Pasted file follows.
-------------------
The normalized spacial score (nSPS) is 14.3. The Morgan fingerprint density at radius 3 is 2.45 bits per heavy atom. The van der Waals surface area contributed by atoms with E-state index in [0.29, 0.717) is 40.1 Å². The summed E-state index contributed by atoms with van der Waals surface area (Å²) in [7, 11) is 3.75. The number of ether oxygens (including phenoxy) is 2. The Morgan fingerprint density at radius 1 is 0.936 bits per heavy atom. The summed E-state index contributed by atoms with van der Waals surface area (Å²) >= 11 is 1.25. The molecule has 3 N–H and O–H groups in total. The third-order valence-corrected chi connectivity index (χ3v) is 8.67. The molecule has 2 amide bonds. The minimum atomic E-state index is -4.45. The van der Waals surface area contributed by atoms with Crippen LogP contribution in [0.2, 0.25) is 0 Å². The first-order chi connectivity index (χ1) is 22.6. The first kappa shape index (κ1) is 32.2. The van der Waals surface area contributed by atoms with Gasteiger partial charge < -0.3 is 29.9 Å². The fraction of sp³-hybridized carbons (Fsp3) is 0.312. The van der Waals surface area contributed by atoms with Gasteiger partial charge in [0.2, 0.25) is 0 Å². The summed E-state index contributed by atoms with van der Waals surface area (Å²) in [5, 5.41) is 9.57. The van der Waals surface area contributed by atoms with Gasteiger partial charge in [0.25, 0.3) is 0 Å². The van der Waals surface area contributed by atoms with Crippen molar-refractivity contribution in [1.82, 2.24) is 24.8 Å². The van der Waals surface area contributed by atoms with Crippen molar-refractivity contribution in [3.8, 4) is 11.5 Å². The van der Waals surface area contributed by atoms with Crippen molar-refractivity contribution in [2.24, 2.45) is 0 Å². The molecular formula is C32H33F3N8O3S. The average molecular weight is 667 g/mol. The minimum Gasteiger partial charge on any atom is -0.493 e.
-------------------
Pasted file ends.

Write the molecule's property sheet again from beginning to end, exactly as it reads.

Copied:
The normalized spacial score (nSPS) is 14.3. The Morgan fingerprint density at radius 3 is 2.45 bits per heavy atom. The van der Waals surface area contributed by atoms with E-state index in [0.29, 0.717) is 40.1 Å². The summed E-state index contributed by atoms with van der Waals surface area (Å²) in [7, 11) is 3.75. The number of ether oxygens (including phenoxy) is 2. The Morgan fingerprint density at radius 1 is 0.936 bits per heavy atom. The summed E-state index contributed by atoms with van der Waals surface area (Å²) >= 11 is 1.25. The molecule has 3 N–H and O–H groups in total. The third-order valence-corrected chi connectivity index (χ3v) is 8.67. The molecule has 2 amide bonds. The minimum atomic E-state index is -4.45. The van der Waals surface area contributed by atoms with Crippen LogP contribution in [0.2, 0.25) is 0 Å². The first-order chi connectivity index (χ1) is 22.6. The first kappa shape index (κ1) is 32.2. The van der Waals surface area contributed by atoms with Gasteiger partial charge < -0.3 is 29.9 Å². The fraction of sp³-hybridized carbons (Fsp3) is 0.312. The van der Waals surface area contributed by atoms with Gasteiger partial charge in [0.2, 0.25) is 0 Å². The summed E-state index contributed by atoms with van der Waals surface area (Å²) in [5, 5.41) is 9.57. The van der Waals surface area contributed by atoms with Gasteiger partial charge in [0.25, 0.3) is 0 Å². The van der Waals surface area contributed by atoms with Crippen molar-refractivity contribution in [1.82, 2.24) is 24.8 Å². The van der Waals surface area contributed by atoms with Crippen molar-refractivity contribution in [3.8, 4) is 11.5 Å². The van der Waals surface area contributed by atoms with Crippen molar-refractivity contribution in [2.24, 2.45) is 0 Å². The molecular formula is C32H33F3N8O3S. The average molecular weight is 667 g/mol. The minimum Gasteiger partial charge on any atom is -0.493 e.